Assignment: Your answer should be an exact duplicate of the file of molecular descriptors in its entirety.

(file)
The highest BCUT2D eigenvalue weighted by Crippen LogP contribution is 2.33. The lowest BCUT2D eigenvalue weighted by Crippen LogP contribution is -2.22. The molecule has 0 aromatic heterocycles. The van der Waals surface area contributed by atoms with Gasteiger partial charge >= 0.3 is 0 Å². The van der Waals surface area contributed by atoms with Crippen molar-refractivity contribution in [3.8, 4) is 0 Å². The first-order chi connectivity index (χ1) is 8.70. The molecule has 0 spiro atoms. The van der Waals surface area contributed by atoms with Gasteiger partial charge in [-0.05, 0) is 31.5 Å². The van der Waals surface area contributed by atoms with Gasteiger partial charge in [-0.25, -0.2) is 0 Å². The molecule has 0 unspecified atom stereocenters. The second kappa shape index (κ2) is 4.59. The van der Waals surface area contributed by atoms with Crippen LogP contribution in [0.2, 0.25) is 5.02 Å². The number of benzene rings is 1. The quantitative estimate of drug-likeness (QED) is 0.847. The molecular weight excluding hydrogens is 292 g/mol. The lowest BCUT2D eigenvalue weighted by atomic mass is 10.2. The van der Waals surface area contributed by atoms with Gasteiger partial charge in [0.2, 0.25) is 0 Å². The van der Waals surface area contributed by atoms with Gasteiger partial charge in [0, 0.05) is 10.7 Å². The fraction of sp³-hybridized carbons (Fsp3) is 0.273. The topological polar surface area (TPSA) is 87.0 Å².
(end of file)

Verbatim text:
The highest BCUT2D eigenvalue weighted by Crippen LogP contribution is 2.33. The lowest BCUT2D eigenvalue weighted by Crippen LogP contribution is -2.22. The molecule has 0 aromatic heterocycles. The van der Waals surface area contributed by atoms with Gasteiger partial charge >= 0.3 is 0 Å². The van der Waals surface area contributed by atoms with Crippen molar-refractivity contribution in [3.8, 4) is 0 Å². The first-order chi connectivity index (χ1) is 8.70. The molecule has 0 spiro atoms. The van der Waals surface area contributed by atoms with Gasteiger partial charge in [-0.05, 0) is 31.5 Å². The van der Waals surface area contributed by atoms with Gasteiger partial charge in [-0.25, -0.2) is 0 Å². The molecule has 0 unspecified atom stereocenters. The second kappa shape index (κ2) is 4.59. The van der Waals surface area contributed by atoms with Crippen LogP contribution in [0.2, 0.25) is 5.02 Å². The number of benzene rings is 1. The quantitative estimate of drug-likeness (QED) is 0.847. The molecular weight excluding hydrogens is 292 g/mol. The lowest BCUT2D eigenvalue weighted by atomic mass is 10.2. The van der Waals surface area contributed by atoms with Gasteiger partial charge in [0.2, 0.25) is 0 Å². The van der Waals surface area contributed by atoms with Gasteiger partial charge in [0, 0.05) is 10.7 Å². The fraction of sp³-hybridized carbons (Fsp3) is 0.273. The topological polar surface area (TPSA) is 87.0 Å².